Isaiah: The Song of Isaiah the Prophet.

“Let me sing for my beloved my love song concerning his vineyard: My beloved had a vineyard on a very fertile hill. He dug it and cleared it of stones, and planted it with choice vines; he built a watchtower in the midst of it, and hewed out a wine vat in it; and he looked for it to yield grapes, but it yielded wild grapes. And now, O inhabitants of Jerusalem and men of Judah, judge between me and my vineyard. What more was there to do for my vineyard that I have not done in it? When I looked for it to yield grapes, why did it yield wild grapes? And now I will tell you what I will do to my vineyard. I will remove its hedge, and it shall be devoured; I will break down its wall, and it shall be trampled down. I will make it a waste; it shall not be pruned or hoed, and briers and thorns shall grow up; I will also command the clouds that they rain no rain upon it. For the vineyard of the Lord of hosts is the house of Israel, and the men of Judah are his pleasant planting; and he looked for justice, but behold, bloodshed; for righteousness, but behold, an outcry!” (Isaiah 5:1-7)

Of the many characteristics of the Prophet Isaiah, one thing that might not come to mind when thinking about the prophet is that he was a musician and a composer. Isaiah 5 contains the prophet’s love song on behalf of the LORD toward His people, Israel.

John Calvin explains that, “Isaiah composed this song that he might present to the people a clearer view of their wickedness. Undoubtedly, he handled this subject with magnificent and harmonious language for the highest skill is commonly exercised in the composition of poems.

Who are the subjects of this love song? First of all, there is the beloved. This is the LORD. He is the One who possesses a vineyard. The word vineyard is a metaphor symbolizing God’s people (Isaiah 27; Ezekiel 15; John 15:1-7). In the immediate context, the vineyard is Israel.

What does the text say about the vineyard, aside from being the object of the LORD’s love and affection? To begin with, the vineyard was located on a fertile hill. The LORD dug this ground, removed the stones and planted the vineyard with choice vines. The LORD also built a watchtower in its midst in order to be on the alert for any predators who might seek to damage or destroy the vineyard or steal its grapes. The LORD also constructed a wine vat fully expecting the grapes would yield fine juice, which when fermented would become excellent wine.

However, the vineyard did not produce fine grapes for wine, but rather wild grapes. The phrase “wild grapes” means sour, hard, stinking, rotten and worthless grapes.

As Isaiah composes this song, he speaks on behalf of the LORD. The prophet asks a series of rhetorical questions in vs. 3-4. “And now, O inhabitants of Jerusalem and men of Judah, judge between me and my vineyard. What more was there to do for my vineyard that I have not done in it? When I looked for it to yield grapes, why did it yield wild grapes” The answers are obvious. The LORD did everything He could in order to ensure the fruitfulness of His vineyard.

What will the LORD do in response to the vineyard producing rotten and unusable grapes? The answers are found in vs. 5-6. “? And now I will tell you what I will do to my vineyard. I will remove its hedge, and it shall be devoured; I will break down its wall, and it shall be trampled down. I will make it a waste; it shall not be pruned or hoed, and briers and thorns shall grow up; I will also command the clouds that they rain no rain upon it.”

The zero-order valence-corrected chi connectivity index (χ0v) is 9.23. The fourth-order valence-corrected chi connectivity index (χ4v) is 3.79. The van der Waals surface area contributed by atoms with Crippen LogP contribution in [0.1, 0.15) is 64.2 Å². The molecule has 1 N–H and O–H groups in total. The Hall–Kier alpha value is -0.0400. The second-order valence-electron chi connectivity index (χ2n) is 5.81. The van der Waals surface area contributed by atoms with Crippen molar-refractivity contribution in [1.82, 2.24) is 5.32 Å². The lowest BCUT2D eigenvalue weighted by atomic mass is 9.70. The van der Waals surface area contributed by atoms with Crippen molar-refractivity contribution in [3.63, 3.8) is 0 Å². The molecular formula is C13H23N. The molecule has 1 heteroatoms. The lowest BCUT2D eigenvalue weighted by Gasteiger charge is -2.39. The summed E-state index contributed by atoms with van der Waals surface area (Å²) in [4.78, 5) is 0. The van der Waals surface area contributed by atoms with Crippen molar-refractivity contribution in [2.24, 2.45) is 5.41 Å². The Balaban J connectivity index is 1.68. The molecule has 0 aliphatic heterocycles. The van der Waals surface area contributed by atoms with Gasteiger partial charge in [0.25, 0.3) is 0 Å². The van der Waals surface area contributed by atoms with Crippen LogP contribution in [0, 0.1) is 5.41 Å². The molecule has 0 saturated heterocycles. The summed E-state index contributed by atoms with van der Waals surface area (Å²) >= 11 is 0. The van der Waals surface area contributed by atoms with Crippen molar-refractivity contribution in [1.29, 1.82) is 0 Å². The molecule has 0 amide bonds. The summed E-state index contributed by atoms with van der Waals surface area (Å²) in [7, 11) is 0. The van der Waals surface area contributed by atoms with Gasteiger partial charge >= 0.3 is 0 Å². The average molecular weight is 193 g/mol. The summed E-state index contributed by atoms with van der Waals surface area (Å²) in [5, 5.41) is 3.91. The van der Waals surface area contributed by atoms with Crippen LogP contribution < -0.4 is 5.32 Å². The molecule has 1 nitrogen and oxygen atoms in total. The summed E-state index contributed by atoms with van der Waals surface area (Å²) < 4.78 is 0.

The significance of the vineyard metaphor is finally clarified in vs. 7. For the vineyard of the Lord of hosts is the house of Israel, and the men of Judah are his pleasant planting; and he looked for justice, but behold, bloodshed; for righteousness, but behold, an outcry!” The sour and rotten grapes of Israel is not justice and righteousness but rather bloodshed and the cry of injustice.

Dr. John Walvoord writes, “The vineyard in this song is identified as Israel and Judah. As elsewhere in Isaiah, “Israel” is sometimes a synonym for the Southern Kingdom (Neh. 1:6; 13:3). Delighting in His people, God wanted good fruit, that is, justice and righteousness (cf. comments on Isa. 1:21). Instead He saw only bloodshed (cf. 1:15) and heard cries of distress. Because of its “bad grapes” (injustice) most people would be killed or taken into captivity. Isaiah used two interesting cases of assonance (similarity in word sounds) to stress the contrast between what God expected in His people and what happened to them. “Justice” (mišpāṭ) was replaced with “bloodshed” (miśpoḥ), and instead of “righteousness” (ṣeḏāqâh) there was “distress” (se‘āqâh).”

Calvin comments that, “Isaiah does not illustrate every part of this metaphor; nor was it necessary. It was enough to point out what was its object. The whole nation was the vineyard, the individual men were the plants. Thus, he (Yahweh) accuses the whole body of the nation, and then every individual, so that no man could escape the universal condemnation. The same doctrine ought to be inculcated on us at the present day. Christ affirms that he is the vine (John 15:1) and that having been engrafted into this vine, we are place under the care of the Father.”

Let each of us examine the fruitfulness of our spiritual lives (Galatians 5:16-23) to see if each of us who are in Christ are yielding, and being, good fruit.

As one commentator explains, “We are not counted as righteous before the Lord because of our service to Him. Nevertheless, if we are not fruitful in serving Him, then we do not abide in His choice vine—the Lord Jesus Christ—whose work alone can save us. By the Spirit, we must continue to abide in Christ and bear fruit unto the Lord’s glory in the form of love for God and neighbor.

Soli deo Gloria!

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